“Henry is three years old and has the rare genetic disorder Diamond Blackfan Anaemia. This means that his bone marrow does not function correctly leaving him reliant on blood transfusions every 3-4 weeks to stay alive.
We found out that Henry was poorly at our 12-week pregnancy scan, he had an increased nuchal measurement at the back of his neck and a lot of excess fluid surrounding his body. At that point, we had the option of having genetic testing or a termination and we were told that there was an 80% chance Henry would not survive. We opted for an amniocentesis, which revealed he had none of the more common genetic disorders and doctors could not give us a diagnosis, so we continued with the pregnancy.
Much to everyone’s surprise, Henry made it to 36 weeks before doctors noticed he was really struggling, so he was born via emergency c-section four weeks early. He was extremely poorly when he was born; he had to have two immediate blood transfusions, was placed in an induced coma and ventilated. He spent three weeks in the NICU and has been blood transfusion dependent ever since birth. We finally got a diagnosis of DBA when he was three months old following a bone marrow biopsy, which was confirmed by genetic testing a few months later.
Henry has had almost fifty blood transfusions in his life. Each blood transfusion he has deposits iron into his body which is fatal if left untreated, so we have to insert a needle in his leg or tummy every night and connect him up to a medication pump for twelve hours overnight to strip the excess iron from his body. He’s very resilient but he really dislikes having to be hooked up to the pump! Before a blood transfusion he gets very tired, pale and emotional, he is usually very even-tempered but the smallest thing will make him cry when he’s running low on blood. The transformation after a transfusion is like night and day, he is full of energy and Henry is old enough now to tell us that it makes him feel so much better. Because Henry is towards the severe end of the spectrum for the disorder, he is due to have a bone marrow transplant this year. He will have a week of chemotherapy to knock out his faulty bone marrow prior to the transplant and will then have three months in isolation in hospital followed by up to a year’s isolation at home while his immune system recovers.
We know that this will be a difficult time for us as a family but if it works, it will mean Henry will be able to produce his own blood so will no longer need blood transfusions or the nightly pump!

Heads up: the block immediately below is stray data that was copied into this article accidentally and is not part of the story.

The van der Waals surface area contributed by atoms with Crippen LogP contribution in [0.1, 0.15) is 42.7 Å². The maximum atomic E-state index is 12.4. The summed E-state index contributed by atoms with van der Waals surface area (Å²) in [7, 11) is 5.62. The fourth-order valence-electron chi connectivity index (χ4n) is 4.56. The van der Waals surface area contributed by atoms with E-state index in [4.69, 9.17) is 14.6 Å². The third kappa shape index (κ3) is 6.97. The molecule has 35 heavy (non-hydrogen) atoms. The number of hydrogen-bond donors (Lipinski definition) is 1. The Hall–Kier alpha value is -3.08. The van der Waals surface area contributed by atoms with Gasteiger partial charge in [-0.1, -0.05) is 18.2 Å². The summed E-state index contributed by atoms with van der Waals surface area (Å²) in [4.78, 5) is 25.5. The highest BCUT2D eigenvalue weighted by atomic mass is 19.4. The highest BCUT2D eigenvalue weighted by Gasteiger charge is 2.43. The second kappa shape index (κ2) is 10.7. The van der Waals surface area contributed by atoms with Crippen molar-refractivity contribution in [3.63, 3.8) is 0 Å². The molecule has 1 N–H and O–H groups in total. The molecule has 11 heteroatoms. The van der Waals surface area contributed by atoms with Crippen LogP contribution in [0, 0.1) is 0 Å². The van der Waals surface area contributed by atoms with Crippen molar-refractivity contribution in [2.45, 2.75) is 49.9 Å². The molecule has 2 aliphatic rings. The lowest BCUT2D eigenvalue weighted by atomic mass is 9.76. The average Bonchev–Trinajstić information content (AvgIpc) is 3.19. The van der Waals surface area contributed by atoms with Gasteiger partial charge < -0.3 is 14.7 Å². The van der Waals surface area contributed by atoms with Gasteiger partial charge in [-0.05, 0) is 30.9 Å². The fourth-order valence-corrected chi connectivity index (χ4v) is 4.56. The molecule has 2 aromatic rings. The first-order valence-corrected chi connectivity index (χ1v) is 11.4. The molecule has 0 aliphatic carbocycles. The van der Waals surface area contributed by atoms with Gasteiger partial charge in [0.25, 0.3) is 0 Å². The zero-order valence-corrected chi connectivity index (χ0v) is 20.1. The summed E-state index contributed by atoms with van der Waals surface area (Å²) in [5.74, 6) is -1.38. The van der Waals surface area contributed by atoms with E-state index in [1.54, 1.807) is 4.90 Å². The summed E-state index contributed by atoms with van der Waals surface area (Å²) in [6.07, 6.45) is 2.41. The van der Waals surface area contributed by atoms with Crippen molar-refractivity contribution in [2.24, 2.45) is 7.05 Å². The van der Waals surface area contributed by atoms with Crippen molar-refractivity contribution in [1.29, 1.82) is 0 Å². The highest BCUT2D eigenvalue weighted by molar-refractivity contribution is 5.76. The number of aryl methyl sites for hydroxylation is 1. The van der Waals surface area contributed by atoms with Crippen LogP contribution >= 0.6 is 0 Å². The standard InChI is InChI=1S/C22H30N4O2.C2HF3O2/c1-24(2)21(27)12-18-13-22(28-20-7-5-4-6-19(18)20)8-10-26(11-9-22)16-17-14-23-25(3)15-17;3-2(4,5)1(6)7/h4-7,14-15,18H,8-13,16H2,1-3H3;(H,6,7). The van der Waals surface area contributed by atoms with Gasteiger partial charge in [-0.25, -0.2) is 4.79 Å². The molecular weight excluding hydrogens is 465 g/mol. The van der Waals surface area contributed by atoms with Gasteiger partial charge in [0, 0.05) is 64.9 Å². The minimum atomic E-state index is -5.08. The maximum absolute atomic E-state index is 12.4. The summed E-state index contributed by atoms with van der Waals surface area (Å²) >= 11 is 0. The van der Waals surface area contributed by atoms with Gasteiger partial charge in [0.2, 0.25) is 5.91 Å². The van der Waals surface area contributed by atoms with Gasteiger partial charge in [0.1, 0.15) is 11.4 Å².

Henry’s illness has put a lot of strain on us as a family. I had to quit my job to care for him so we were immediately down to one income and there’s no real way of describing the emotional impact of a diagnosis of a chronic, life-threatening illness for your child. The Sandcastle Trust stepped in and supported us in the best way possible, by giving us the opportunity to have quality time together as a family. We were gifted annual zoo passes for our local zoo, not just for us, but for Henry’s Grandparents too as they are such a fundamental part of our family and support us with Henry a lot. I have some health issues myself and knowing that when I’m not feeling up to it, Henry’s grandparents can pop over and take him to the zoo and have a fantastic time while I can focus on myself is priceless. We’ve been to the zoo at least every two weeks since we were gifted the passes, Henry had never been to the zoo before as it would have cost us £80 just for one visit and we simply couldn’t afford it. For him to have been able to go whenever he wants over the last few months and for us to be able to spend care-free time as a family and do some ‘normal’ activities is worth it’s weight in gold to us. Henry goes through so much day to day and the isolation following his impending bone marrow transplant will be incredibly challenging, to have lots of happy family time together now is a brilliant gift. We simply would not have been able to do this without the Sandcastle Trust and are forever grateful for them for their help and support.”